Standing right next to the ghost of Karl Marx is that of Edward Abbey. Everywhere the beauty and grandeur of the land is being violated by environmental destruction. For the most part, air pollution in the parts of the West we visited is less severe than in the East (we suffered body shock as soon as we got to Chicago on our way back to Pennsylvania. We started gagging and choking from the foul air, and we never did get used to it). However, there is bad air everywhere; even the national parks are polluted. I have already mentioned pollution from Los Angeles in Joshua Tree National Park. In Sequoia National Park, also in California, rangers advise people not to hike during certain parts of the day due to pollution. [In Great Smoky Mountains National Park in North Carolina, there have been 300 air alert days in the past decade.]
There are three wonderful national parks in Washington (Mt. Rainier, Olympic, and Northern Cascades), but much of the rest of the state is an ecological disaster area due to the clear-cutting of forests for wood products. Right outside Olympic’s rainforests, the land had been denuded of trees and resembles what land looks like after a natural disaster. The bleakness and deadness of the terrain has to be experienced to be believed. And even where the lumber companies have replanted trees, there is nothing resembling a real forest, just acres of uniform pine trees. The desecrated forests have their urban counterparts in the horribly ugly and smelly lumber mill towns. A drive through a town like Aberdeen, Washington is best done with the windows closed and eyes straight ahead. The same can be said for most other towns where lumbering, mining, or corporate agriculture is the main line of work.
Urban/suburban sprawl is the general rule of capitalist development in the United States. We saw many examples of this, with perhaps the worst being Albuquerque, New Mexico. There are now more than 800,000 people in Albuquerque; there were 200,000 in 1950. It now sprawls on and on; there are nineteen exits to the city along Interstates 40 and 25. All around the city center, there are vast tracts of suburban houses on treeless lots, baking in the summer sun. There is no way to navigate the place without getting on and off the interstate, amidst endless lines of cars, giving off fumes, making too much noise (in the small town of Glenwood Springs, Colorado, traffic on the main street, which is between the ski resorts of Vail and Aspen, is now so heavy that it is impossible to hold a normal conversation at an outside caféé), and crashing into one another. The desert is incapable of supporting so many people, so water has to be brought in from the dammed-up rivers which feed the West’s thirst for water. The natural ecology of the place is ruined in the process. More people mean more highways, and these mean more people in a never- ending nightmare of congestion and environmental destruction. It has even been suggested that a highway be built through the Petroglyph National Monument, to accommodate the growth of the suburbs northwest of the city. Already the petroglyphs have been savagely defaced. We wondered if perhaps the developers were responsible.
We witnessed many other examples of environmental degradation. Wealthy ski enthusiasts have provided a rich enough market to make the development of ski towns possible. These eyesores abut mountains whose trees have been cut down to build the slopes, and as the towns attract more rich tourists, they themselves begin to sprawl (I call it “ski sprawl”), contaminating more of the environment. I have previously discussed the destructive results of corporate agribusiness. This is fully matched by the corporate meat business. The sight of enormous cattle pens in Wyoming and Nebraska, with the cattle wallowing in filth, their heads in iron nooses for feeding before slaughter, is not one to perk up one’s appetite for beef.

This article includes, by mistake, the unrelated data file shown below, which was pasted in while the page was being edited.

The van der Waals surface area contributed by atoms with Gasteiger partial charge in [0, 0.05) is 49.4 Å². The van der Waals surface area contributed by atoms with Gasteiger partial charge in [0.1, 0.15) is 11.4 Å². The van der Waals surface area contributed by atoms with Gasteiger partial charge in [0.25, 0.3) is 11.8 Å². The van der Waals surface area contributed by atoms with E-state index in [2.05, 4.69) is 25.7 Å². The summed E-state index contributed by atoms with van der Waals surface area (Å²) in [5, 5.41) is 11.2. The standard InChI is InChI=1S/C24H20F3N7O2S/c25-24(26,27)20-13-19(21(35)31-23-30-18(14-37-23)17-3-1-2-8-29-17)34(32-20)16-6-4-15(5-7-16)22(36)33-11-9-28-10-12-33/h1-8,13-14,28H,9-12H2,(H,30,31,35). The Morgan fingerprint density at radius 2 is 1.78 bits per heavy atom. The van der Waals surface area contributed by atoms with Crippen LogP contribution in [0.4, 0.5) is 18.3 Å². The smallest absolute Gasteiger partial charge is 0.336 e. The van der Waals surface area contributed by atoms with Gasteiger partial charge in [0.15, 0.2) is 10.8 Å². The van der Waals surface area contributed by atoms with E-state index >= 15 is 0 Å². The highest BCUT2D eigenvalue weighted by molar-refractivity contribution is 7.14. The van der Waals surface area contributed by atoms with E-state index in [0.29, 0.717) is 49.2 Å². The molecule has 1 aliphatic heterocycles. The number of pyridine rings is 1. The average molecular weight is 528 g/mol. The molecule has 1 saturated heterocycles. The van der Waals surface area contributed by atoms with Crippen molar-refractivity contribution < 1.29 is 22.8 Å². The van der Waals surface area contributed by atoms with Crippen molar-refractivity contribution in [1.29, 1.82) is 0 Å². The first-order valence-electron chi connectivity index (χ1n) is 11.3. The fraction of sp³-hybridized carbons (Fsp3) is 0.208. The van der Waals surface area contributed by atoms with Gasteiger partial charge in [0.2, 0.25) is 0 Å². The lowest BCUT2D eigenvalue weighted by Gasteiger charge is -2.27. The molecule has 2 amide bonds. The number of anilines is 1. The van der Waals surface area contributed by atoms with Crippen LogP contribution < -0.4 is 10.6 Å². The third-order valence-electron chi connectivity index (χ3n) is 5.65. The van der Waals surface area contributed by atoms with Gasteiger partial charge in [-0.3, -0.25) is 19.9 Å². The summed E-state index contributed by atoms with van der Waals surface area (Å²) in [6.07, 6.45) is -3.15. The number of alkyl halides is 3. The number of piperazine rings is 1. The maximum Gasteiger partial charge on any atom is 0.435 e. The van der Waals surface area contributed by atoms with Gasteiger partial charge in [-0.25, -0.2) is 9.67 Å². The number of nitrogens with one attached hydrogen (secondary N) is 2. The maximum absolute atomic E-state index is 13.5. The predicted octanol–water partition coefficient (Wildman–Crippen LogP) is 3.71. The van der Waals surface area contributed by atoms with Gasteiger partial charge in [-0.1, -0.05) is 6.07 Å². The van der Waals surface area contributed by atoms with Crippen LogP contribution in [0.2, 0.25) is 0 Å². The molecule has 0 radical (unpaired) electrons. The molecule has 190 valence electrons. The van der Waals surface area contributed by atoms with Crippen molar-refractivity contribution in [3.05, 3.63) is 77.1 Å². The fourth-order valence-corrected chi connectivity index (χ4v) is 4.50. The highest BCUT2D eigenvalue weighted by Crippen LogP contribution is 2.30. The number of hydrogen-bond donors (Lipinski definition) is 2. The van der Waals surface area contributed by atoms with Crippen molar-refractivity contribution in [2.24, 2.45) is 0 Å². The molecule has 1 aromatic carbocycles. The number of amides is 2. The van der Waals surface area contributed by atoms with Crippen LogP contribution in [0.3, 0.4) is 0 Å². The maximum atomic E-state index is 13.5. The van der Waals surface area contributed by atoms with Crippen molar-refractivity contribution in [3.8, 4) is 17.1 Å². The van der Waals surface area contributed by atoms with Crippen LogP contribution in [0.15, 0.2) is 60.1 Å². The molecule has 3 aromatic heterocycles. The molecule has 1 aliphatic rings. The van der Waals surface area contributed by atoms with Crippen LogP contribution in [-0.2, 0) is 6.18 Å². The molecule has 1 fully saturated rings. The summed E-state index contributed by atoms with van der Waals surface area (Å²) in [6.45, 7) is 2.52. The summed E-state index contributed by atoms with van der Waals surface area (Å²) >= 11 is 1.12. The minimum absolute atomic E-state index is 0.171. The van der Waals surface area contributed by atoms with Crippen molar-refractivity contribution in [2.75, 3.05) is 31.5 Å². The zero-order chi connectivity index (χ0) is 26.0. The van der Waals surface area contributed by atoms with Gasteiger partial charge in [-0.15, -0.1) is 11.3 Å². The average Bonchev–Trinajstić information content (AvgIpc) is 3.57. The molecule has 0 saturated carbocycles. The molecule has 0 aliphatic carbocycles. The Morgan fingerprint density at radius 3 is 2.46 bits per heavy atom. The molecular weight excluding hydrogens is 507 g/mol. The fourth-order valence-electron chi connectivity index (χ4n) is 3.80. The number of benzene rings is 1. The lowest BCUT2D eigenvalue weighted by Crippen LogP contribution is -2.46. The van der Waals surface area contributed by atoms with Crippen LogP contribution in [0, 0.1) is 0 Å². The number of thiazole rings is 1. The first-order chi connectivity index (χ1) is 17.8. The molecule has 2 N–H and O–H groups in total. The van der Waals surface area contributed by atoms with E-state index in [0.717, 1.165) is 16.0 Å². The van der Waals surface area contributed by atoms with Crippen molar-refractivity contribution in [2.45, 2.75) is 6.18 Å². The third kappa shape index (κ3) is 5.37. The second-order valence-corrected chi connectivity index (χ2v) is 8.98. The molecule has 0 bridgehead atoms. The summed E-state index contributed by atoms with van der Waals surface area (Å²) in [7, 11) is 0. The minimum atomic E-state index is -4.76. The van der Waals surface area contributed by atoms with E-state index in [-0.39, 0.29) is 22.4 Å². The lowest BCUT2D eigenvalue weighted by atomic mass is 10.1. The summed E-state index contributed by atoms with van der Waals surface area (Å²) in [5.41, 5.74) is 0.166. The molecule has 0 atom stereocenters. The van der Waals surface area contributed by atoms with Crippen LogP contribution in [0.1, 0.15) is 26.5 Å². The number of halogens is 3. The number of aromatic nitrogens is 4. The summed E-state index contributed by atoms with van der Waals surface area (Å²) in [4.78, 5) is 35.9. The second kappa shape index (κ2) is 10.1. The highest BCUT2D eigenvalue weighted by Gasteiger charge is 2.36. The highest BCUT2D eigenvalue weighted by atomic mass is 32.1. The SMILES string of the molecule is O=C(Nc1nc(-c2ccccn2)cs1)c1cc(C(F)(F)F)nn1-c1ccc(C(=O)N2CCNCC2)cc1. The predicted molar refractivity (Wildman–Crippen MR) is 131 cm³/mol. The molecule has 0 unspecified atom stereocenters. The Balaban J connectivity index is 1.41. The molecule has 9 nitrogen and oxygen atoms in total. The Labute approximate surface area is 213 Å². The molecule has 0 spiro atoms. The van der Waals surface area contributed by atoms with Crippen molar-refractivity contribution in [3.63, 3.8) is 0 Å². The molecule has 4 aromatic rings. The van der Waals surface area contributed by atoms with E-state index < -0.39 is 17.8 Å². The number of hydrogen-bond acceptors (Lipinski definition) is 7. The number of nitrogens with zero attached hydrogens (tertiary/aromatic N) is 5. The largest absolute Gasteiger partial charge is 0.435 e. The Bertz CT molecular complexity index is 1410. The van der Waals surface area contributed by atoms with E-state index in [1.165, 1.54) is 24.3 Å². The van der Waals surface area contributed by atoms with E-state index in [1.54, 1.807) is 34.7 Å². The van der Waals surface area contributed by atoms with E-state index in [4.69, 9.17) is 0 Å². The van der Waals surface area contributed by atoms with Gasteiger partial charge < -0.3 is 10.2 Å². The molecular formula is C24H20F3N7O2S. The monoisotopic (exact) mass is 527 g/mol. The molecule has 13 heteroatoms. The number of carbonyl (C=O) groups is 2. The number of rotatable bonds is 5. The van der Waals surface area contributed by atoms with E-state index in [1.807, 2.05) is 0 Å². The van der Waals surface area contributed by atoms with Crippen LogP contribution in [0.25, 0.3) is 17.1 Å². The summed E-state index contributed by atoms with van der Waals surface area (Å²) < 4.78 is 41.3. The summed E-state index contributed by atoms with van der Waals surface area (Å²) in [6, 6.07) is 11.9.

While the ghosts of Marx and Abbey haunt us, they cannot make us act to change things for the better. Inequality, alienation, and environmental degradation do not usually generate the class struggle which alone can end them. In the United States, they have brought forth anger, but it is not an anger directed against the system and its rulers. Instead it has been brought to bear on minorities, immigrants, and women. The widespread feeling that nothing much can be done to change things has driven people further into isolation and self-absorption. Look out for yourself and watch out for everyone else. This feeling also leads people to disassociate themselves from the natural world. The rich believe that they can always escape bad air, traffic congestion, and urban sprawl. If resources are becoming increasingly scarce and costly to exploit, they will simply increase their share of resource use. Their swimming pools will be full and their golf courses green, the rest of us be damned. The poor are forced into circumstances that make it difficult for them to take care of their surroundings, and their anger leads them to act in anti- social and environmentally damaging ways. A poor person is more likely to throw trash from a car window than is a rich person.
A phenomenon obvious to anyone who ventures outside our cosmopolitan and secular cities is religious fundamentalism. People unable to make their way in a society unwilling to provide them with decent jobs, housing, and health care turn to God, encouraged by a flourishing God industry. Jesus implores us from billboards, bumper stickers, radio stations, and churches throughout the small towns of the United States. It is not at all unusual to hear ordinary folks speaking to one another in explicitly religious terms. In the tiny and poor town of Packwood, Washington, I was filling out a form in the post office. A man was talking to the clerk about a local ne-er-do-well who was in prison. After the man went through a litany of the man’s past offences, the woman matter-of-factly said, “But I’ve read some of the letters he has written home. He has gotten so close to Jesus.” The man said that would make all the difference. Urban progressives ignore the power of religion at their peril. Those enraptured by the Lord are cannon fodder for the right.